Hacktreks in the USA
a Thursday around 10 pm in Redlands California, and all I can think
about is taking a shower.
Sweating away the day selling rides on a trampoline at Pharaohs
amusement park, my hair and clothing combined smells like an onion-churro
hybrid. Its enough to induce virulent nausea. Ive been
making hand-to-sticky-hand contact with popsicle-doused, snot-nosed
kids for the last five hours, strapping them into an adult sized
jolly jumper slung over a trampoline, launching them into the air,
and now I cannot wait to remove the layer of sludge from between
my fingers. But the up side to all of this is that Im getting
Amusement Park is a fair sized place: big enough to warrant the ever
popular rickety wooden roller coaster ride that amusement park aficionados
crave. A gargantuan plastic Pharaoh guards the entrance where kids line
up first thing in the morning like vodka-seekers on a Russian side street.
Once inside, there are endless gimmicks to buy. The park comes complete
with Hubba Bubba-pink cotton candy stands, overpriced dart board games
and then there are the water slides. I stay away though. The thought
of thousands of bacteria uniting from bodily fluids, meshing in a communal
vat of water is not really my thing. I resort, instead, to dumping three-dollar
bottles of Evian over my head and looping my t-shirt through the neck
hole to air out my tummy. Its incredibly hot in the desert; a
far cry from my wintry Winnipeg childhood.
I spent the summer working in California. It was a trip
to say the very least. My friend bought this trampoline bungee cord
contraption in Courtney BC over a year ago, carted it down to LA, and
then offered me a job. After several years spent working hard at university
I felt I deserved a break from reading, so I accepted. Packing up the
contents of my apartment into a westfalia, I cried over the fact that
my life could fit into a westfalia, and then off I went, care-free and
ready to experience LA.
Five days out of the week we followed the circuit. Just as musicians
have a set list of venues to hit on a concert tour, so too do ride administrators,
or as Bart Simpson calls us, carnies. Chile cook offs, wine
festivals, antique automobile shows, amusement parks and street markets
filled our agenda. There is always something happening in Southern California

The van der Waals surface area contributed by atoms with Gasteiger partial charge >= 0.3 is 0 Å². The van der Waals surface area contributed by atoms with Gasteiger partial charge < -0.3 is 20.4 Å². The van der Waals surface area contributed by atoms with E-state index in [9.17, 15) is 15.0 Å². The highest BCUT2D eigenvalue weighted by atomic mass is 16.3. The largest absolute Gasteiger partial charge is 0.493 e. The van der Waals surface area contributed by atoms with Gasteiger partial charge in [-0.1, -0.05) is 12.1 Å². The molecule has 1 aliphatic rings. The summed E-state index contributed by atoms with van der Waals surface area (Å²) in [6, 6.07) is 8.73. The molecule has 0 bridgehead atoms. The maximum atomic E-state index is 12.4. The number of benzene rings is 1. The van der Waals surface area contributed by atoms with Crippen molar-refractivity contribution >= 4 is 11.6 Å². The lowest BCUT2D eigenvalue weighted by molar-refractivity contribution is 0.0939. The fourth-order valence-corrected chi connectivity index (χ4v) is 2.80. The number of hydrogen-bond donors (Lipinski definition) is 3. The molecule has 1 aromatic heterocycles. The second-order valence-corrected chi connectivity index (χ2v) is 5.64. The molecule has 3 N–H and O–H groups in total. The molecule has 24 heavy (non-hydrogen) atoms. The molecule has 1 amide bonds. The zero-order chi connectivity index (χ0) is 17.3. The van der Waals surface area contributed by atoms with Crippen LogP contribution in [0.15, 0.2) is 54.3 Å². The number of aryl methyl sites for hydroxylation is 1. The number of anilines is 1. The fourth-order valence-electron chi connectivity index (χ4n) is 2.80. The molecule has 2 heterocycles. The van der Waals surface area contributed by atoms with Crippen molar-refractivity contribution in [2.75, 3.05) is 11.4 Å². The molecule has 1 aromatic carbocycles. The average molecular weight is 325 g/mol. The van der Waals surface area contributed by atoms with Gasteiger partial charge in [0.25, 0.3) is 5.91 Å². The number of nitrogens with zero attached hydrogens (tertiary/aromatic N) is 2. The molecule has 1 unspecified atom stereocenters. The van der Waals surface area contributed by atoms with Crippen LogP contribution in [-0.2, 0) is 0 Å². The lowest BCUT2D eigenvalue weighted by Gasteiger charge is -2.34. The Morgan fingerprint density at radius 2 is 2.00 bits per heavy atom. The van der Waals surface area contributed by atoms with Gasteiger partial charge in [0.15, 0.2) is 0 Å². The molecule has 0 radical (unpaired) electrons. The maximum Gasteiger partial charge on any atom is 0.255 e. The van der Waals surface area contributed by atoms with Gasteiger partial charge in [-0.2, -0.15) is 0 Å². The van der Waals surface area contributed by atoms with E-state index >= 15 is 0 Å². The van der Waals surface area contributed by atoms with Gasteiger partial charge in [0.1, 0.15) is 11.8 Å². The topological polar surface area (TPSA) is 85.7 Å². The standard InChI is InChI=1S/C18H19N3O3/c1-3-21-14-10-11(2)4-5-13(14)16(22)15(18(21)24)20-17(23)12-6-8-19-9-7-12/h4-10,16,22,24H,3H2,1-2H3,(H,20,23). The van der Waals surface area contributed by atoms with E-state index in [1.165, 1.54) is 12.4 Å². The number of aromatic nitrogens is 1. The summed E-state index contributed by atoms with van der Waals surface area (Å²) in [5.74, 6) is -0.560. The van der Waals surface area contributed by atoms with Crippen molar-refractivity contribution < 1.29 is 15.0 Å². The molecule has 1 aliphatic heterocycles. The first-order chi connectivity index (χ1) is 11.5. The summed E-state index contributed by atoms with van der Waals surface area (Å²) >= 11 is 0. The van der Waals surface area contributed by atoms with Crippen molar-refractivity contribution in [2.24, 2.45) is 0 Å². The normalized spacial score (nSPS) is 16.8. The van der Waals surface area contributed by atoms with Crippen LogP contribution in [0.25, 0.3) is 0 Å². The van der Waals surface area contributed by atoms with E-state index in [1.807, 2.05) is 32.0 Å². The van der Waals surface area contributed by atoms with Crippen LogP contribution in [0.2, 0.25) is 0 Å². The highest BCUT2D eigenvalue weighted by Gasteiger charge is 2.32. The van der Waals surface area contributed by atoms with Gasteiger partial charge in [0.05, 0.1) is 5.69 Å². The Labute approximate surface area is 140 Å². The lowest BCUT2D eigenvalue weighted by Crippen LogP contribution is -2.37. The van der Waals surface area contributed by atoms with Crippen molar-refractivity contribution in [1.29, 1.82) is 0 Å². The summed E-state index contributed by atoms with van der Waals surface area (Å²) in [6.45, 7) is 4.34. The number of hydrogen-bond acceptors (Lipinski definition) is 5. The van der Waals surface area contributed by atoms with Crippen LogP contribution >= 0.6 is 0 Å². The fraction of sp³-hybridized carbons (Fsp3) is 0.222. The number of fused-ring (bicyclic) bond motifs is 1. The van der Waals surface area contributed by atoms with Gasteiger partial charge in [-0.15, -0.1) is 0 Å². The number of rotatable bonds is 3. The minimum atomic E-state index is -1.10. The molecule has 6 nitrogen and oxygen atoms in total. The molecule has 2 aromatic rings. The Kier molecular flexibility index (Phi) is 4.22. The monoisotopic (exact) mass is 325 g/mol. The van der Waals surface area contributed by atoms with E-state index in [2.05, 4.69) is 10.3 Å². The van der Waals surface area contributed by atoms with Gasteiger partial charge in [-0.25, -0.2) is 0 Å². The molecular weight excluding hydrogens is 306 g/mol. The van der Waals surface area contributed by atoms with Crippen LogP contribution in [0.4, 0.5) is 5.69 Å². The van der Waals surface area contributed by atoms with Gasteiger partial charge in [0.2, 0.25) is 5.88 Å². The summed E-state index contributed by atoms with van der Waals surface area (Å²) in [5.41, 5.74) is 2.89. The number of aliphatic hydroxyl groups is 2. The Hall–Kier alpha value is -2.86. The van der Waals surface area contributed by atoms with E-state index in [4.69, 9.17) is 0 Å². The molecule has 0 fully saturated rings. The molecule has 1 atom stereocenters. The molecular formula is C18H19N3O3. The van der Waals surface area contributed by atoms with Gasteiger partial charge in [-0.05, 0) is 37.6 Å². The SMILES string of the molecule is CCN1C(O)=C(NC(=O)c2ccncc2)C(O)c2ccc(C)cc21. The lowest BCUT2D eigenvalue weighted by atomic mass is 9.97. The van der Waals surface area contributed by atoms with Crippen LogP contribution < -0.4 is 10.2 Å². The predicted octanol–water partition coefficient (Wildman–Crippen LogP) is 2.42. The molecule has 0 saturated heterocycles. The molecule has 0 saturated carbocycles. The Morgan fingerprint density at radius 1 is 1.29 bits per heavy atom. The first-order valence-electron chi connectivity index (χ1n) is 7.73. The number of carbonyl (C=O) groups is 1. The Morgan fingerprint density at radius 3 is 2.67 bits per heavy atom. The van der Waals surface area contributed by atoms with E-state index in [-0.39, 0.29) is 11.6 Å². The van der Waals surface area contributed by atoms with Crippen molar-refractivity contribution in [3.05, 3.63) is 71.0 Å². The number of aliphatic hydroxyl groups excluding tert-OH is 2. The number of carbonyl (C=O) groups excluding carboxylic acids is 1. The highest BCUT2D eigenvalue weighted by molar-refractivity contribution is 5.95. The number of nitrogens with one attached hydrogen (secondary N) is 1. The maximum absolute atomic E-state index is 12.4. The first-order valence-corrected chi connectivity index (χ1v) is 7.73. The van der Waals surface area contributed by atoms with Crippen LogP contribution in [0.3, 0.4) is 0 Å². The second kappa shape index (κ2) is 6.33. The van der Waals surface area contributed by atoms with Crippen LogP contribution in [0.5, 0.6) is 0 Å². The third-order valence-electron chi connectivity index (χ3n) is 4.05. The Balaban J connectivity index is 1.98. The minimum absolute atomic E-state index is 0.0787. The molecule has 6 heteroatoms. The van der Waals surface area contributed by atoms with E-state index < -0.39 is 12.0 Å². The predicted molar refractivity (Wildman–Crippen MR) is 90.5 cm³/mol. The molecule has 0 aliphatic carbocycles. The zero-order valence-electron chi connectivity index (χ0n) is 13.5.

no matter where you go, and inevitably, people there will want a ride.
The small town scene is much more rewarding. Despite the excitement
and star power-status-dependent vibe of the City of Angels, the richness
of periphery culture is much more enjoyable. This utopia is hidden in
the hills, but if you persist through the humidity, and the garbage-lined
streets of LA out to the country, there will be treasures awaiting.
Forest Falls was a highlight. About a twenty minute drive from Redlands,
this microcosmic village was the length and width of an urban back alley,
and on this particular day, it was packed. The annual chili cook off
had begun, with booths set up along each side of the road sporting superlative
signs and steaming crock pots. Mamas Hottest Ever Holy Sheet Chili,
or Maui Wowi This Stuff Has Pow Chili. A sub standard version of Grateful
Dead wannabes played at one end of the street. The lead singer wore
Lennon glasses, an Axel bandana, and Peter Paul and Mary style trousers.
He started out rocking to Ripple, and then made his old-age
transitional maturational move into Bye Bye American Pie
like it was some fancy new-age melody, twisting electric bass strings
backward to emphasize the strong AC/DC influence that had graced his
The weekends we spent at our friend Tonys house in West Hollywood,
sleeping on the floor, drinking margaritas and enjoying the night life.
Plastic women in suede hot pants sipping fruity martinis and gesturing
wildly with their French manicures were the craze- like Tickle-Me-Elmo
for adults. They sat along each side of the club, talking on cell phones,
making eye contact with handfuls of men. It was culture shock for the
small town girl.
I dont know where my biggest culture shock was. The parks or the
clubs. Both had a faint odor of B.O. mixed with an air of superficiality.
But at least the parks were filled with button-nose adorable children
who would smile and hold your hand.
Crystal Muñoz, for instance, came every week to the Riverside
market specifically to ride with us. It was the one night of the week
her father was allowed to take her away from mom and new-husband, and
they chose to spend it here. I would watch Mr. Munozs leathery
face light up as Crystal went flying through the air, giggling wildly
through tiny white chiclet teeth. His face, although smiling, held an
implicit sadness in it that broke my heart: a stoic among epicureans,
unable to let himself go. It was obvious he worshipped this little childs
existence. It then occurred to me, that I did too.
Meanwhile, small watering holes on Melrose Avenue were our other pastime.
The Snake Pit- named for the recording studio of the legendary Funk
Brothers- was where I met Yo Yo Danny and his best friend Booty-tay.
BT was a close and personal friend of Macy Gray, so he claimed. So at
the time when I still believed him, I was rather friendly. For the record,
I dont think his name was really Booty-tay either, but it sounded
cool. We hung out and shot the breeze for a few hours and then headed
out to The World nightclub for more surreal Hollywood culture, something
I decided early on, would be hazardous to my health should I choose
to stay permanently.
Three months later I was back in Canada, hiking through supernatural
coniferous forest, smelling the salt-air breeze pass over my face, and
all I could think about was going back to the desert.
© Heather Neale
*This article originally appeared in the 'Georgia Straight' -Vancouver
also by Heather
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